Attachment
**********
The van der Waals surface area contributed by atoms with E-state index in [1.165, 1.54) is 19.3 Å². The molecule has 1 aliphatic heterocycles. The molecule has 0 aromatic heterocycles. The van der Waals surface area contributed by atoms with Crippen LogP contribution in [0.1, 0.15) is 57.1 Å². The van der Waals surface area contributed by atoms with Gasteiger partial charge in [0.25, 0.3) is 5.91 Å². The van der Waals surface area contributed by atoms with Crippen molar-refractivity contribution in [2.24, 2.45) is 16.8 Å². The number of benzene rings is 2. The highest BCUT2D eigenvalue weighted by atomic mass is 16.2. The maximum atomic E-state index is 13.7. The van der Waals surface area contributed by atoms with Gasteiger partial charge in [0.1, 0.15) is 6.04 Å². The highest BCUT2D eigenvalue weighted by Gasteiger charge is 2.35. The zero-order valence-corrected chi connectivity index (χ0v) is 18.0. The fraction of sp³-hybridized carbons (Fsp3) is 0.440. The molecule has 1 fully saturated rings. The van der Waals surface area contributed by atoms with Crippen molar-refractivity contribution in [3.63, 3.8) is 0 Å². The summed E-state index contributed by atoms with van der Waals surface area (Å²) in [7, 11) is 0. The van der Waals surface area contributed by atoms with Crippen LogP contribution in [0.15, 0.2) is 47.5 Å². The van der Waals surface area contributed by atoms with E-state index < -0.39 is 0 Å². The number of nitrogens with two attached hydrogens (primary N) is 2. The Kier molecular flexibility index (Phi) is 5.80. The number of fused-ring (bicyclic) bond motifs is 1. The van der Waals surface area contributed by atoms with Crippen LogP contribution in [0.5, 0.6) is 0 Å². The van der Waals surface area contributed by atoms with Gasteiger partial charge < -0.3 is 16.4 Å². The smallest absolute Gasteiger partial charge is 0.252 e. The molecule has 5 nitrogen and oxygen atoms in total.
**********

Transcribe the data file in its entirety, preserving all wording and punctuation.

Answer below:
The van der Waals surface area contributed by atoms with E-state index in [1.165, 1.54) is 19.3 Å². The molecule has 1 aliphatic heterocycles. The molecule has 0 aromatic heterocycles. The van der Waals surface area contributed by atoms with Crippen LogP contribution in [0.1, 0.15) is 57.1 Å². The van der Waals surface area contributed by atoms with Gasteiger partial charge in [0.25, 0.3) is 5.91 Å². The van der Waals surface area contributed by atoms with Crippen molar-refractivity contribution in [2.24, 2.45) is 16.8 Å². The number of benzene rings is 2. The highest BCUT2D eigenvalue weighted by atomic mass is 16.2. The maximum atomic E-state index is 13.7. The van der Waals surface area contributed by atoms with Gasteiger partial charge in [0.1, 0.15) is 6.04 Å². The highest BCUT2D eigenvalue weighted by Gasteiger charge is 2.35. The zero-order valence-corrected chi connectivity index (χ0v) is 18.0. The fraction of sp³-hybridized carbons (Fsp3) is 0.440. The molecule has 1 fully saturated rings. The van der Waals surface area contributed by atoms with Crippen molar-refractivity contribution in [3.63, 3.8) is 0 Å². The summed E-state index contributed by atoms with van der Waals surface area (Å²) in [7, 11) is 0. The van der Waals surface area contributed by atoms with Crippen LogP contribution in [0.15, 0.2) is 47.5 Å². The van der Waals surface area contributed by atoms with E-state index < -0.39 is 0 Å². The number of nitrogens with two attached hydrogens (primary N) is 2. The Kier molecular flexibility index (Phi) is 5.80. The number of fused-ring (bicyclic) bond motifs is 1. The van der Waals surface area contributed by atoms with Crippen LogP contribution in [0.5, 0.6) is 0 Å². The van der Waals surface area contributed by atoms with Gasteiger partial charge < -0.3 is 16.4 Å². The smallest absolute Gasteiger partial charge is 0.252 e. The molecule has 5 nitrogen and oxygen atoms in total.